By Joan Gralla
NEW YORK (Reuters) - New York City's agencies spent almost $1 billion more than expected in the current 2012 fiscal year, partly due to overtime for police and firefighters, a problem that will trigger more cuts in expenses, a mayoral aide said on Friday.
Mayor Michael Bloomberg, who already has ordered nearly a dozen rounds of budget cuts since 2007, forecast that the city will collect only an extra $81 million from now until the next fiscal year's budget ends on July 1, 2013.
Bloomberg, a political independent, will have dismantled one of his legacies as a fiscal conservative when he finishes his third and final term in 2013: the establishment of a fund to pay for city employees' retiree healthcare.
The last $2 billion remaining in that fund will be spent in the next two fiscal years, said the aide, who requested anonymity. But the city's outstanding obligation to its retirees is almost $84 billion.
The city's high overtime expenses are often criticized by fiscal monitors.
Last winter's spate of snowstorms and this summer's Hurricane Irene drove up overtime for sanitation workers.
The city's economy -- which would rank as the 18th largest in the world if it were a country -- depends heavily on Wall Street for revenue. But the European debt crisis has rattled markets and prompted tens of thousands of layoffs by banks and brokerages around the globe.
BAD DAY FOR THE MUSEUMS
New York City is expected to lay off about 250 workers this year -- about half of them at museums and performing art centers funded through the Department of Cultural Affairs. About 320 layoffs are planned for next year, according to Doug Turetsky, a spokesman for the Independent Budget Office.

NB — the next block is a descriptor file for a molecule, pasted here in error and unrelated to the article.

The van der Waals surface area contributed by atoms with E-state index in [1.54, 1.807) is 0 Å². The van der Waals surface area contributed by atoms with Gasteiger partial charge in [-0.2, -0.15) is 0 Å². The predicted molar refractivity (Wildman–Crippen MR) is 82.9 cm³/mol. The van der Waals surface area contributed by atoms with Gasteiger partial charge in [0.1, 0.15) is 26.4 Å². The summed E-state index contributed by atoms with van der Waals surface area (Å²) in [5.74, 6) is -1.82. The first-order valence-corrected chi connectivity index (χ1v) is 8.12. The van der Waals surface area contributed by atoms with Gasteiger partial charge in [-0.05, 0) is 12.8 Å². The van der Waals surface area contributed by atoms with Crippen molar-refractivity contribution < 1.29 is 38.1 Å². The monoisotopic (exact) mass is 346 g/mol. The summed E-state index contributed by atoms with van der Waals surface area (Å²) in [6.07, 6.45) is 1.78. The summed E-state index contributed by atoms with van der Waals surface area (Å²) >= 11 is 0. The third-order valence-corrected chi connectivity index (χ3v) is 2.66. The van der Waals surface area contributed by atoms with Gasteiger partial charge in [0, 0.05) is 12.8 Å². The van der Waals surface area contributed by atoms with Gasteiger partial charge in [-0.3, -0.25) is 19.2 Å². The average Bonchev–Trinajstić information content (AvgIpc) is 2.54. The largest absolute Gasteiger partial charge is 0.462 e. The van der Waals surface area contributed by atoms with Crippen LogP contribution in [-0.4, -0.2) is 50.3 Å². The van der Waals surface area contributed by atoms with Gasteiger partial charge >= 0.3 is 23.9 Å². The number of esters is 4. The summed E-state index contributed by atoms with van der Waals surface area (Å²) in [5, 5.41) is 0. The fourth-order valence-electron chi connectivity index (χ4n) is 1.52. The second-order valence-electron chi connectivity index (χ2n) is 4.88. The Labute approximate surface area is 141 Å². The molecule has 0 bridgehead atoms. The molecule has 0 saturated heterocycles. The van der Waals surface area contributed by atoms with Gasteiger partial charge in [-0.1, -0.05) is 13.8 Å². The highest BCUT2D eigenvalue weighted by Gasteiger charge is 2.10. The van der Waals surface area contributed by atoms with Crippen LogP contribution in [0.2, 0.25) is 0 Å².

The City Council, which is led by Democrats, must approve that plan.
Libraries and the Transportation Department are also targeted for layoffs next year. About 1,100 jobs this year and next will be cut through attrition.
The Department of Education was spared personnel cuts, a contrast with the early fall layoffs of school aides.
About $226 million in police overtime was added for this year and $240 million more a year after that, Turetsky said. The Police Department will have a hiring freeze for civilians; the Fire Department will cut 44 civilian jobs through attrition this year and 29 people next year.
Close to half of the savings after 2013 -- when the mayor's third and final term ends -- will not produce recurring savings, Turetsky said, noting this is a break from Bloomberg's usual policy. Specifically, the agencies will cut $1.5 billion this year and next, but in 2014, the savings shrink to about $630 million.
The mayor is counting on an extra $1 billion from selling more taxi medallions in next year's budget.
Funding increases include the Young Men's Initiative, which helps disadvantaged minorities. But a program by the Department of Homeless Services for apartments to be shared by small families with children will save $11 million in this year and next year.
(Reporting by Joan Gralla; Editing by Jan Paschal and Dan Grebler)